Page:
I spent the better part of the game on Friday doing what I’d done at nearly every other football game this year- running around wearing a cape and a rubber horse mask while waving the CBA flag. But this night, during halftime, I asked myself something I’d never asked myself before- “why the heck am I doing this?” It’s 40 degrees, dark, and pouring rain and I’m running around like a very un-majestic reverse centaur. I asked myself this while walking around Alibrandi attempting to stay warm and I was very close to packing up and going home. I was just about to leave when I got the answer to my question, or, more precisely, saw it. I saw about 30 of my fellow students standing in the bleachers, freezing cold and soaked to the bone. I saw parents and young children bundled up together against the elements. I saw my teachers standing against the fence yelling at both teams on the field. These people- especially my fellow students- were my answer, they were why I was here…
Another email, another message, but an emerging pattern. Throughout this past marking period, we have seen this pattern of students taking ownership of their education. This unsolicited desire of our students to share their gifts and talents with our community has taken many forms.
Early in the year, sophomore Michael Patrick Geiss approached me about starting a Model United Nations Club. A few days later, Andrew Byrne-King, Rati Saini, and M.P. brought a 6-page outline of how they envisioned Model UN enhancing the CBA educational experience and strengthening our dedication to the Lasallian Mission…. On Saturday, October 29th, 14 CBA students participated in the Model United Nations (MUN) Conference held at Manlius Pebble Hill. The day-long event focused on timely and global topics such as Disarmament and International Security; Social, Humanitarian and Cultural Issues; World Health Organization; UN Women; Economic and Social Crisis; General Assembly; and the Spanish Civil War. The conference was attended by 10 regional high schools and approximately 320 students participated. At the conclusion of the conference, M.P. Geiss was awarded Honorable Delegate for his committee.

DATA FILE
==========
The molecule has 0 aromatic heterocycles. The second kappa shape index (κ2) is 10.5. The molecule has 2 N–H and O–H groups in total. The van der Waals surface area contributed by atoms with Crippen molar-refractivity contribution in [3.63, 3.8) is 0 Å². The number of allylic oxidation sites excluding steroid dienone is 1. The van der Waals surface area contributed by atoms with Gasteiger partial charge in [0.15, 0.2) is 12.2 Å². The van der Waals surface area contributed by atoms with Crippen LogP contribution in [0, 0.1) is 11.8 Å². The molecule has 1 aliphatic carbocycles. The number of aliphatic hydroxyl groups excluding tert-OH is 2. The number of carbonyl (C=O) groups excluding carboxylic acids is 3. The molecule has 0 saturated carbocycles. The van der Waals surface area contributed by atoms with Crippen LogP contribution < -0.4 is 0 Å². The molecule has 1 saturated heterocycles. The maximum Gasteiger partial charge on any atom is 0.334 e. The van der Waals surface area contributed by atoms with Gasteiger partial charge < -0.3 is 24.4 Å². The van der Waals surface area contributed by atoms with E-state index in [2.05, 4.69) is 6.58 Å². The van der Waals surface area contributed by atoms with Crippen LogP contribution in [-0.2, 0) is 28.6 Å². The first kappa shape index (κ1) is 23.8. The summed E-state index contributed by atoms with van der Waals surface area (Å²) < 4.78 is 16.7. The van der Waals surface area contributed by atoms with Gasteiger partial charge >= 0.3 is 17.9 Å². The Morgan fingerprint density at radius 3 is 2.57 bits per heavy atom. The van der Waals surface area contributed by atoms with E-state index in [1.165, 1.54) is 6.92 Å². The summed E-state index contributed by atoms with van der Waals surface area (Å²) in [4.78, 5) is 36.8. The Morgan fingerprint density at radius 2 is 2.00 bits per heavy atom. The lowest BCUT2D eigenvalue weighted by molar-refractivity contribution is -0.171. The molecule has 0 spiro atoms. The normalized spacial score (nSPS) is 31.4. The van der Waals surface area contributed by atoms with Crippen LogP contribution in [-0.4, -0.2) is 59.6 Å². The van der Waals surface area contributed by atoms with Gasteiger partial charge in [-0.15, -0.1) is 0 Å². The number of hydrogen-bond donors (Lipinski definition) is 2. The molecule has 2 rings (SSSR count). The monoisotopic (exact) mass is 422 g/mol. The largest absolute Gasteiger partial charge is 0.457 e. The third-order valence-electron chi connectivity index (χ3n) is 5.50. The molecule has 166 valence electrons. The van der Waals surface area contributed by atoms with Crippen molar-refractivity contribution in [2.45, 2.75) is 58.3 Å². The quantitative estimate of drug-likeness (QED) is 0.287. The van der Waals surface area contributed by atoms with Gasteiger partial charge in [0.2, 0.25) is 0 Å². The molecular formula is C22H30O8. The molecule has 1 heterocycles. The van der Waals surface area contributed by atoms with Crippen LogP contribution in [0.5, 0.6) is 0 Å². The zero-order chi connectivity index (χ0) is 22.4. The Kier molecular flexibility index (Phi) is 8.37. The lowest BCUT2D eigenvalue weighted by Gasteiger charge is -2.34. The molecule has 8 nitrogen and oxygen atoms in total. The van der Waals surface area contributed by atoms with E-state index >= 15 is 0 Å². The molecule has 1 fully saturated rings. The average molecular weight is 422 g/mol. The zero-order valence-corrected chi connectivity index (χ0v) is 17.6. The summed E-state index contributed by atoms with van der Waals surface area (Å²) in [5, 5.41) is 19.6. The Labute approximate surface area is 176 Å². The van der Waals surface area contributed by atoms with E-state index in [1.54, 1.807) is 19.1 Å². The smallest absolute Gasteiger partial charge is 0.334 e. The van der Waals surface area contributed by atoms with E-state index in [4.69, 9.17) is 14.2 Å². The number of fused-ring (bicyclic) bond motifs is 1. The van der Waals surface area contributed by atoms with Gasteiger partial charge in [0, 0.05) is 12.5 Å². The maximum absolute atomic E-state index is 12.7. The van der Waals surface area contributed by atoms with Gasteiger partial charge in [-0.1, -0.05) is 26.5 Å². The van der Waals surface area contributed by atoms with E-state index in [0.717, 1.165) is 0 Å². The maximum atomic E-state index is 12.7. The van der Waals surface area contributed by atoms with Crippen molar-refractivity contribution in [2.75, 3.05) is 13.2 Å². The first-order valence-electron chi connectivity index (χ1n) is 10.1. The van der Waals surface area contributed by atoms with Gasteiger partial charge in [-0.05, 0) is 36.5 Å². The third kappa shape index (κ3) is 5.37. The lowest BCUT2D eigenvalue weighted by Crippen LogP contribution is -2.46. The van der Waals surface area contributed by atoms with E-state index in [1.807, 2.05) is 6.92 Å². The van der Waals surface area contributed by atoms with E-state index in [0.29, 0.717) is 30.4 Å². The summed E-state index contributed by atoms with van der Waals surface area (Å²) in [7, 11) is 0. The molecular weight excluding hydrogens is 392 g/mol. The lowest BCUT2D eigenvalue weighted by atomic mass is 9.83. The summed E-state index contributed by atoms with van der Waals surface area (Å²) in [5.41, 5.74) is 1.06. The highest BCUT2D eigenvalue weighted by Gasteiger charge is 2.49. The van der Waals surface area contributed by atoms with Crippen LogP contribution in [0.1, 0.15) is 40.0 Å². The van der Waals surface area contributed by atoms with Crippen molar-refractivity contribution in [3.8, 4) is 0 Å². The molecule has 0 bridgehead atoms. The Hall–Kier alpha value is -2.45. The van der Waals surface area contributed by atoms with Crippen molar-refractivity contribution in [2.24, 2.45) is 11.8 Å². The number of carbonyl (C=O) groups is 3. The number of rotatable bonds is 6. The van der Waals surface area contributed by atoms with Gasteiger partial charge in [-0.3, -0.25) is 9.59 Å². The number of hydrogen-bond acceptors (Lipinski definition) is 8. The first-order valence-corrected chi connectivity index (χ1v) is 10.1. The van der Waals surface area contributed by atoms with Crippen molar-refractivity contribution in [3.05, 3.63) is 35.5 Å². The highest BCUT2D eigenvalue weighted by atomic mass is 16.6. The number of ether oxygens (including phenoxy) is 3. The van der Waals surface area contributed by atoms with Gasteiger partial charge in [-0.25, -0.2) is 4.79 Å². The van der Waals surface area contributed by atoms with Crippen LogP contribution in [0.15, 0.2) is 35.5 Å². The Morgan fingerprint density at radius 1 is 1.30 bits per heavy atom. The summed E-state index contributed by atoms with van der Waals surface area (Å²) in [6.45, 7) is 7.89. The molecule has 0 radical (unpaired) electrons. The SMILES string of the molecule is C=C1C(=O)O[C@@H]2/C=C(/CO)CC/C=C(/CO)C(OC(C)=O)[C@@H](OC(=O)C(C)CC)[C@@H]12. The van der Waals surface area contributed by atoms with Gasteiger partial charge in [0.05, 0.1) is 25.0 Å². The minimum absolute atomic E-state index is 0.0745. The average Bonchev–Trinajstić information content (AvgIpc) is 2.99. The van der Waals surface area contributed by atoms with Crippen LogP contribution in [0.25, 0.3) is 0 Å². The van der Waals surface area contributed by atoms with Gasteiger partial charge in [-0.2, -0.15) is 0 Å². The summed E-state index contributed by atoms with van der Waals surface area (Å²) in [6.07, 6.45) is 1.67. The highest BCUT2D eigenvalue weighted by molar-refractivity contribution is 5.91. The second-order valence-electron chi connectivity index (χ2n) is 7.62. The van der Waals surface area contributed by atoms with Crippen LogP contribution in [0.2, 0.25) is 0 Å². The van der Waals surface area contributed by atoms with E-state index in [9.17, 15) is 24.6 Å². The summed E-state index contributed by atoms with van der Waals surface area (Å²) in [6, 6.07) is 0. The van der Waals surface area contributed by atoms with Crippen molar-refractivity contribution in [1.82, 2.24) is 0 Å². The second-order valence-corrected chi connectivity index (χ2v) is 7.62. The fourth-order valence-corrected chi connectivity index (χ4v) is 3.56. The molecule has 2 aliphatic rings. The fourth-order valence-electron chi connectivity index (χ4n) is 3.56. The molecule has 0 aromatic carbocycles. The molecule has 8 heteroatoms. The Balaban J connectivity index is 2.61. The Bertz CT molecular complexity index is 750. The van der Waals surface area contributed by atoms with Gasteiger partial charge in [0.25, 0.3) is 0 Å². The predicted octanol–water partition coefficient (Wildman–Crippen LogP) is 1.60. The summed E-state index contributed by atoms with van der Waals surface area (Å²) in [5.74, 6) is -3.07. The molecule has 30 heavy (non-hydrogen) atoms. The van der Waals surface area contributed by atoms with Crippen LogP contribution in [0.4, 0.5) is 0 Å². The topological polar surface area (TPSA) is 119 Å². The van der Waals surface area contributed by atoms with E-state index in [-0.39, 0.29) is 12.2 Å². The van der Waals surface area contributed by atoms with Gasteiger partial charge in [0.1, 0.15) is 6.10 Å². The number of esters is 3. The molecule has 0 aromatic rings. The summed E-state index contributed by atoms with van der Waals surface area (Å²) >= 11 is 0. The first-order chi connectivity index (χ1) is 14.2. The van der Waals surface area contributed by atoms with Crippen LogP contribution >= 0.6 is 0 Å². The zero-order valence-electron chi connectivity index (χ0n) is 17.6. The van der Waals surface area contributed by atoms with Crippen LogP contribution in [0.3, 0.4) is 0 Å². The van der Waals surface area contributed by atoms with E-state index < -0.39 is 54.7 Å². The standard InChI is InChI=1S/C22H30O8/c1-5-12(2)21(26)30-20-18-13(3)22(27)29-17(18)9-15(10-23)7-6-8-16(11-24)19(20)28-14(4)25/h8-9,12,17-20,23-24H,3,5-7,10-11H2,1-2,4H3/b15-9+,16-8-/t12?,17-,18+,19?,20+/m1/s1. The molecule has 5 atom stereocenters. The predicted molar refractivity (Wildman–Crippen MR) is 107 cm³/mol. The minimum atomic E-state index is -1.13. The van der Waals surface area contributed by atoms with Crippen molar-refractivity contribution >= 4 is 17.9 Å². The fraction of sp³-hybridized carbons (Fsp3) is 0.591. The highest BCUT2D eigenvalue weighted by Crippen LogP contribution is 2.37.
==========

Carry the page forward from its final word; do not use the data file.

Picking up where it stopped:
At the beginning of the school year, seniors Jack Carpenter and Clay Jarvis, with the support of Ms. Salamone, asked to meet with me about their desire to highlight their classmates’ activities through a morning news broadcast that would be aired once a marking period. On Friday, October 28th, with the help of anchors Maddie and Jill Henson, as well as video producer Matt Graber, The Brothers News Network aired their first ever episode across the homeroom airwaves. This initial episode featured Toby OKong’o winning Mr. CBA at the 2016 Homecoming Pep Rally; the CBA Double Down Team of Milan Gupta, Matt Graber, and Duncan Brickner; fall sports highlights; a cameo by the Lasallian Stallion; the fall drama, The Cherry Orchard; and many other activities.
The Brothers News Network Broadcast (includes Justin Strott’s video): https://www.youtube.com/watch?v=I9eCkBbemA8&t=9s
At CBA, we may not have bellringers, prayer reciters, or doorkeepers, but we are proud to have a community where students take ownership of their educational experience. Whether it is being moved enough to create a video that captures the joy of their classmates, running around in a rubber horse mask, starting a new club, or producing a morning show– the greatest learning takes place because of our students’ ownership of the CBA Lasallian experience.
Brothers’ Insight appears at the end of each marking period.